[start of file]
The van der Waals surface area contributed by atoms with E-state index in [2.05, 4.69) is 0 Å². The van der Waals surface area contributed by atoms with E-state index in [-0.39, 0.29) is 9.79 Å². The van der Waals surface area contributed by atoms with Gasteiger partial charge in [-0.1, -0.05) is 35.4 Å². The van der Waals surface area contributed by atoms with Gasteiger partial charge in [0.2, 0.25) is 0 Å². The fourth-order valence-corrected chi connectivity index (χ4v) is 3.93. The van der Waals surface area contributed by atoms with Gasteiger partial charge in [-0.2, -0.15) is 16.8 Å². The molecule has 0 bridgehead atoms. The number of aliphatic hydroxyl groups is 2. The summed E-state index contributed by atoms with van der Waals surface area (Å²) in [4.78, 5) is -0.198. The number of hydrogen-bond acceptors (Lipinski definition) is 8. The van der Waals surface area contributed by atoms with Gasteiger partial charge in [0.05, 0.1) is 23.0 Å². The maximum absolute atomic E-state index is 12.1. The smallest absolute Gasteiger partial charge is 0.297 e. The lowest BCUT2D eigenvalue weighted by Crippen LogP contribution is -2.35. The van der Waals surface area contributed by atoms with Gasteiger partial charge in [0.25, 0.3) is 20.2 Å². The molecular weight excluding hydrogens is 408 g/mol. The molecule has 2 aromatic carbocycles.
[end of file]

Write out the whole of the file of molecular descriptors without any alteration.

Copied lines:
The van der Waals surface area contributed by atoms with E-state index in [2.05, 4.69) is 0 Å². The van der Waals surface area contributed by atoms with E-state index in [-0.39, 0.29) is 9.79 Å². The van der Waals surface area contributed by atoms with Gasteiger partial charge in [-0.1, -0.05) is 35.4 Å². The van der Waals surface area contributed by atoms with Gasteiger partial charge in [0.2, 0.25) is 0 Å². The fourth-order valence-corrected chi connectivity index (χ4v) is 3.93. The van der Waals surface area contributed by atoms with Gasteiger partial charge in [-0.2, -0.15) is 16.8 Å². The molecule has 0 bridgehead atoms. The number of aliphatic hydroxyl groups is 2. The summed E-state index contributed by atoms with van der Waals surface area (Å²) in [4.78, 5) is -0.198. The number of hydrogen-bond acceptors (Lipinski definition) is 8. The van der Waals surface area contributed by atoms with Gasteiger partial charge in [0.05, 0.1) is 23.0 Å². The maximum absolute atomic E-state index is 12.1. The smallest absolute Gasteiger partial charge is 0.297 e. The lowest BCUT2D eigenvalue weighted by Crippen LogP contribution is -2.35. The van der Waals surface area contributed by atoms with Gasteiger partial charge in [0.25, 0.3) is 20.2 Å². The molecular weight excluding hydrogens is 408 g/mol. The molecule has 2 aromatic carbocycles.